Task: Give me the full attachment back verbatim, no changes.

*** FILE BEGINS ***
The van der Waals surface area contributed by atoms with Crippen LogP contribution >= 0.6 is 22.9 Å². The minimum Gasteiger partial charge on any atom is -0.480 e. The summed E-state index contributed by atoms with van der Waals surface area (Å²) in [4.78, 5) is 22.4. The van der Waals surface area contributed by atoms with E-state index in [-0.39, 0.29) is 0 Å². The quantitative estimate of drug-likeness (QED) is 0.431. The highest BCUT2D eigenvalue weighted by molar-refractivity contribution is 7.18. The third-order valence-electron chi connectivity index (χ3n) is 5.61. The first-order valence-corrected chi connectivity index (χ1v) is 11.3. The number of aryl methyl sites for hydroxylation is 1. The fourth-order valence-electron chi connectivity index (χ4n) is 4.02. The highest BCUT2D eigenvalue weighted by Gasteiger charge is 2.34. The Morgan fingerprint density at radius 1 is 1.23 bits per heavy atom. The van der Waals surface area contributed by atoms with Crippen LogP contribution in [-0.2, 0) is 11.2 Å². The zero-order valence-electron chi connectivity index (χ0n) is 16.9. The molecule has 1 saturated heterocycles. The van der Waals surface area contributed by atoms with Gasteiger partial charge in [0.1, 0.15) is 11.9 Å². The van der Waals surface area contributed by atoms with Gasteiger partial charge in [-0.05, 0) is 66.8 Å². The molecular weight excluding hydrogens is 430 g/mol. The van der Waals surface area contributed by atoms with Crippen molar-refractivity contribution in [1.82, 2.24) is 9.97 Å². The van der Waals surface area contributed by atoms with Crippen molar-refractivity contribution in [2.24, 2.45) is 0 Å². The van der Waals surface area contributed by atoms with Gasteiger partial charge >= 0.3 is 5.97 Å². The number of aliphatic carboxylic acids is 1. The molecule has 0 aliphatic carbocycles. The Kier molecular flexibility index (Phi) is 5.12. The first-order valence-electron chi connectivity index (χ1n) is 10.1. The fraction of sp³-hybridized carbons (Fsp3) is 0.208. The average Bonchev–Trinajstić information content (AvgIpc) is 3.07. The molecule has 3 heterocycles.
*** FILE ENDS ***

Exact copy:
The van der Waals surface area contributed by atoms with Crippen LogP contribution >= 0.6 is 22.9 Å². The minimum Gasteiger partial charge on any atom is -0.480 e. The summed E-state index contributed by atoms with van der Waals surface area (Å²) in [4.78, 5) is 22.4. The van der Waals surface area contributed by atoms with E-state index in [-0.39, 0.29) is 0 Å². The quantitative estimate of drug-likeness (QED) is 0.431. The highest BCUT2D eigenvalue weighted by molar-refractivity contribution is 7.18. The third-order valence-electron chi connectivity index (χ3n) is 5.61. The first-order valence-corrected chi connectivity index (χ1v) is 11.3. The number of aryl methyl sites for hydroxylation is 1. The fourth-order valence-electron chi connectivity index (χ4n) is 4.02. The highest BCUT2D eigenvalue weighted by Gasteiger charge is 2.34. The Morgan fingerprint density at radius 1 is 1.23 bits per heavy atom. The van der Waals surface area contributed by atoms with Crippen LogP contribution in [-0.2, 0) is 11.2 Å². The zero-order valence-electron chi connectivity index (χ0n) is 16.9. The molecule has 1 saturated heterocycles. The van der Waals surface area contributed by atoms with Gasteiger partial charge in [0.1, 0.15) is 11.9 Å². The van der Waals surface area contributed by atoms with Gasteiger partial charge in [-0.05, 0) is 66.8 Å². The molecular weight excluding hydrogens is 430 g/mol. The van der Waals surface area contributed by atoms with Crippen molar-refractivity contribution in [1.82, 2.24) is 9.97 Å². The van der Waals surface area contributed by atoms with Crippen molar-refractivity contribution in [2.24, 2.45) is 0 Å². The van der Waals surface area contributed by atoms with Gasteiger partial charge >= 0.3 is 5.97 Å². The number of aliphatic carboxylic acids is 1. The molecule has 0 aliphatic carbocycles. The Kier molecular flexibility index (Phi) is 5.12. The first-order valence-electron chi connectivity index (χ1n) is 10.1. The fraction of sp³-hybridized carbons (Fsp3) is 0.208. The average Bonchev–Trinajstić information content (AvgIpc) is 3.07. The molecule has 3 heterocycles.